Application of DEM to Historic Masonries, Two Case-Studies in Portugal and Italy: Aguas Livres Aqueduct and Arch-Tympana of a Church

Application of DEM to Historic Masonries, Two Case-Studies in Portugal and Italy: Aguas Livres Aqueduct and Arch-Tympana of a Church

Alberto Drei (Technical University of Milan, Italy), Gabriele Milani (Technical University of Milan, Italy) and Gabriela Sincraian (Vancouver Coastal Health, Canada)
DOI: 10.4018/978-1-5225-0231-9.ch013
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Two engineering applications of the Distinct Element Method to the analysis of historic masonries are presented. In particular, the commercial software UDEC, which implements DEM in a variety of engineering problems, is here used to analyze the Águas Livres aqueduct in Lisbon (Portugal) and multi-leaf masonry arch-tympana carrying systems of a basilica in Como (Italy). When dealing with the aqueduct, the most important portion of the structure is modeled and loaded with some accelerograms to evaluate its seismic vulnerability as well as the most critical zones. The second example analyzes the arch-tympana carrying system of a church in Italy. They present an unusual building technology, relying into a multiple-leaf arch, and a tympanum, made by a mixture of bad quality mortar and small stones. Again the structure is discretized into distinct elements and the load carrying capacity under dynamic excitation is evaluated, discussing the role played by the infill.
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A major part of the worldwide built stock is formed by old masonry buildings, made of stone or brick blocks. They also constitute the old urban nuclei in many towns, especially in Europe, and many of them are relevant part of the architectural and historical heritage. As they are representative of an earlier building tradition, there is a strong need of preserving them for future generations. Such structures, of great cultural significance, are generally vulnerable to seismic events, which have often caused massive damage or even their destruction. Examples can be found in past earthquakes, and similarly, in recent events, earthquakes have caused extensive damage and the destruction of both monumental buildings and traditional masonry houses.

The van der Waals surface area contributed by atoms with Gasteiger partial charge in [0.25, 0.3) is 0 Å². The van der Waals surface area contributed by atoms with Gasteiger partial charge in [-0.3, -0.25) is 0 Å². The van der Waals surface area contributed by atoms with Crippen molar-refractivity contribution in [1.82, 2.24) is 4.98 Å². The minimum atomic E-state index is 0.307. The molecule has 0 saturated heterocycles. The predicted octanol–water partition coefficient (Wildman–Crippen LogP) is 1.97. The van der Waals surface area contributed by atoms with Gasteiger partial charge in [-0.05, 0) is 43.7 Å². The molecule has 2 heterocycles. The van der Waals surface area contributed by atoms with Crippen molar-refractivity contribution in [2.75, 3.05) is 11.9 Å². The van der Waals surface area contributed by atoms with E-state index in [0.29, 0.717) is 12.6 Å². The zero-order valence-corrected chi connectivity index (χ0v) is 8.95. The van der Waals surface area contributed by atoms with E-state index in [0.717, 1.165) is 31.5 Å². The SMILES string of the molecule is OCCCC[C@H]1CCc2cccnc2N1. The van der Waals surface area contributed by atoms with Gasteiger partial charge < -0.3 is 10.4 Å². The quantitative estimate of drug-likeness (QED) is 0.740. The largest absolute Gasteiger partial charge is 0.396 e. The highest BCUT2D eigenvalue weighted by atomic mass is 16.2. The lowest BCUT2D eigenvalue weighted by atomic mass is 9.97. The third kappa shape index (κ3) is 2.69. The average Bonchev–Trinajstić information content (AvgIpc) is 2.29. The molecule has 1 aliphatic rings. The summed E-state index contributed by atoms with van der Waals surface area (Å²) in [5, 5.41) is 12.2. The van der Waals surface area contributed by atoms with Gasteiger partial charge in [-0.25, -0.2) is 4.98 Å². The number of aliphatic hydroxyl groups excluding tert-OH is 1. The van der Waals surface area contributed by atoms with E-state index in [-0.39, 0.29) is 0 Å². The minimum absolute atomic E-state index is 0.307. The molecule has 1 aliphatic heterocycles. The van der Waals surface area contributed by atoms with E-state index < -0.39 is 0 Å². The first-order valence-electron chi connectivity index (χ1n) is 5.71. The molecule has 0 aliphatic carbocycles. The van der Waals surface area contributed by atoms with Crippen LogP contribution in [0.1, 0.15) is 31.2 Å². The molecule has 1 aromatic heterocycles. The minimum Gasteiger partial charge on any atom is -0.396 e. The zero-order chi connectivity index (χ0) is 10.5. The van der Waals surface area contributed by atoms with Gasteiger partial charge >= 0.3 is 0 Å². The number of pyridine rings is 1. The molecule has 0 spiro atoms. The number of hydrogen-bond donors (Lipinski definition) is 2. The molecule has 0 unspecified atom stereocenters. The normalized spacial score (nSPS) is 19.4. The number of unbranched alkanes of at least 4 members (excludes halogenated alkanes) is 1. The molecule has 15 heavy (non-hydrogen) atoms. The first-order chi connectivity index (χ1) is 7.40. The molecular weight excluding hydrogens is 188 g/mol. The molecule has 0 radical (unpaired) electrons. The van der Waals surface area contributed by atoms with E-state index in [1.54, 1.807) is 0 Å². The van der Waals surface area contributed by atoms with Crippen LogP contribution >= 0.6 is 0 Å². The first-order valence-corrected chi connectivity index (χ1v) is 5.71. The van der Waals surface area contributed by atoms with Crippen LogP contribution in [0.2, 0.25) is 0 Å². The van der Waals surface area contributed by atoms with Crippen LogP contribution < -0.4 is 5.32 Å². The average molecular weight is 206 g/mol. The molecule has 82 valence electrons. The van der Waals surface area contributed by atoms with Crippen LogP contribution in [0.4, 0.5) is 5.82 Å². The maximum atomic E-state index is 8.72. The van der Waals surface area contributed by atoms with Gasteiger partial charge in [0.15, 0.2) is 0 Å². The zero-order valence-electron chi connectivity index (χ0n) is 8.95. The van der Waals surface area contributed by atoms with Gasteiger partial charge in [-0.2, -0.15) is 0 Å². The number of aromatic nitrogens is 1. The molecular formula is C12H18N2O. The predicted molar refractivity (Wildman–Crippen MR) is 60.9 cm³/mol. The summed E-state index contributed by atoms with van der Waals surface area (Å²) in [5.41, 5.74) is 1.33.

Given the urgent need to protect the built cultural heritage from destruction caused by external agents, among which, especially in southern Europe, the seismic action is probably the most threatening, the effort to understand the behavior of historical structures has significantly increased.

Despite the fact that masonry is one of the oldest building materials, the assessment of the seismic behavior of old masonry structures often lacks of a scientific background. Their seismic vulnerability cannot be inferred by means of existing codes and certified analysis methodologies as those used for today’s constructions. Special difficulties arise for these traditional structures, with structural typologies, geometry, mechanical characteristics and detailing which are very different from the ones assumed for modern structures. Moreover, as historical monuments are several centuries old, many of them have already survived important earthquakes that led to damage and changes in the mechanical behavior of the materials, expressed by stiffness degradation and overall weakening. The analysis of their behavior under dynamic loading is essential for their safety assessment and the eventual application of retrofitting systems. The low tensile strength of the masonry components and its discontinuous nature are features that dominate the complex mechanical behavior displayed by this material, non-linear in essence. These unreinforced blocky structures cannot be considered a continuum, but rather an assemblage of compact stone or brick elements linked by means of mortar joints. The joints constitute discontinuities between distinct bodies and can alter the response of the system, compromise its stability and introduce irreversible displacements.

The evaluation of the seismic vulnerability of such structures, as for other types of constructions, depends on a good understanding of their mechanical behavior as well as on analysis and prediction tools, namely reliable numerical simulations of their seismic response. Numerical modelling of the seismic behavior of masonry structures represents a very challenging problem due to the constitutive characteristics of the structural material and its highly physical and geometrical non-linear behavior when subjected to strong ground motions. Therefore, a numerical idealization should be capable of predicting the behavior of a masonry structure from the linear stage, through cracking and degradation until the complete loss of strength, since this is a key step towards a full understanding of the fundamental physical phenomena and the reliable assessment of the structural safety of a masonry structure.

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